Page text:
Back in the old days people heading west into Denver would find several "mile" houses along the various stagecoach trails (e.g. Smoky Hill Trail, Cherokee Trail, etc.). Each house represented the number of miles to the city center. For instance the Four Mile House was four miles from downtown and the Nine Mile House was nine miles out...and so on. Only two of these mile houses are still standing in Colorado today; the Four Mile House and the Seventeen Mile House.

The Four Mile House came into existence in 1858, when two brothers with the last name Brantner built a log house that became a popular stagecoach stop on the way into Denver. Eventually the brothers sold the house to a business savvy widow named Mary Cawker, who became the first to run the place as a sort of hotel for those traveling west. She and her teenage kids would hang out in the parlor while the men would drink and play cards in the tavern. After the Cherry Creek flooded in 1864, Cawker sold the property to an up and coming couple, Levi and Millie Booth. The Booth's added a brick addition onto the log house along with finely furnished Victorian era furniture (which is currently on display at the Four Mile House). The Four Mile House is exactly four miles away from downtown Denver, from the intersection of Colfax and Broadway. Folks would head into town to gather supplies and then head further west in search of gold!

Nowadays, the Four Mile House is a part of the Four Mile Historic Park and is open to the public for house tours, cultural history education, and Colorado heritage education. The park makes for a nice family outing, school field trip, photography session, scenic special event host, and overall fun learning experience.

So, get in touch with your pioneer spirit and come take a tour of the oldest house in Denver!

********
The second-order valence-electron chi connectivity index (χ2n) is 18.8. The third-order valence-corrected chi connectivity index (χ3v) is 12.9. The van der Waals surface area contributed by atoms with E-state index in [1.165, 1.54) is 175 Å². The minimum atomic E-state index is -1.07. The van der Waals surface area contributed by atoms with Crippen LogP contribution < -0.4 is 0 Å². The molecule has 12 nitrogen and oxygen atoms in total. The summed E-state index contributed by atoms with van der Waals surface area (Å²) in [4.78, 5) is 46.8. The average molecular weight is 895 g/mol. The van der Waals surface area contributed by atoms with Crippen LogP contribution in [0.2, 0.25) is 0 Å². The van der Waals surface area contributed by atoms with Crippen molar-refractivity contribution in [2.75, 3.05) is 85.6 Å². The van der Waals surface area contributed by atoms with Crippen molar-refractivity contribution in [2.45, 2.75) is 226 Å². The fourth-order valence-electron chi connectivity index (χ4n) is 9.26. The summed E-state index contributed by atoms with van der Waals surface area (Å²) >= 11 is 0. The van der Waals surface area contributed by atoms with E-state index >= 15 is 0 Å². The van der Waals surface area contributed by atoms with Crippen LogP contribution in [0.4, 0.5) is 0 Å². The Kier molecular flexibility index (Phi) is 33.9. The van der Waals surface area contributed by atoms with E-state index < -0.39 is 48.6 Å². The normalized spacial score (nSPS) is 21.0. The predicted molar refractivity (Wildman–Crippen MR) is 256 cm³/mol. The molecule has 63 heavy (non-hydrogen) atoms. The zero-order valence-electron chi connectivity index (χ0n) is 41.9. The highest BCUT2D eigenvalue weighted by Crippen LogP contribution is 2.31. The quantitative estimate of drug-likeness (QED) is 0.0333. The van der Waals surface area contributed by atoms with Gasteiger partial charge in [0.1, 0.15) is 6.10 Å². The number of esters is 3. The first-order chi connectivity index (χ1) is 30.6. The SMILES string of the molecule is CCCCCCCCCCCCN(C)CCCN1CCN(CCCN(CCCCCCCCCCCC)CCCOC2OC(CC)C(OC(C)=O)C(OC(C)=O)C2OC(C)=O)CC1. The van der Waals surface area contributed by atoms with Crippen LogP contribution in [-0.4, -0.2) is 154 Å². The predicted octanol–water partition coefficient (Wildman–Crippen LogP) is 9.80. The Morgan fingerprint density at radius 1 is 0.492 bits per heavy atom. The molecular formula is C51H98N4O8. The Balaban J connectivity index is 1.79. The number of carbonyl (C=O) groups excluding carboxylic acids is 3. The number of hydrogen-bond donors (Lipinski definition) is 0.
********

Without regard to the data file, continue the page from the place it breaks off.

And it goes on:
Four Mile Historic Park Hours

April-Sept. (Wed-Fri 12-4, Sat and Sun 10-4)

Oct-Mar (Wed-Sun 12-4)

Every First Friday of the month is FREE!

Call ahead to find out if wagon rides are available for the day you want to visit.

Home Page:

(Sources: Information contained in this blog entry is taken from information dispersed from FMHP. Photos taken are property of this blog writer.)

Monday, February 11, 2013

Barr Lake State Park; A Bird Watcher's Paradise.

Colorado is home to several pairs of bald eagles that stay year round. However, the primary viewing season for bald eagles is January through April. Around mid-February the eagles start to lay their eggs and guard their nests for their eaglets.

One place that I enjoy watching bald eagles perch, nest and soar is Barr Lake State Park. Within the park is a wildlife refuge where many species of birds and wildlife are thriving. Be aware that separate rules govern the refuge area (e.g. dogs are prohibited within this part of the park, etc.). Barr Lake State Park is a bird watchers paradise! During the appropriate times of year you can expect to find eagles, hawks, great horned owls, and even osprey!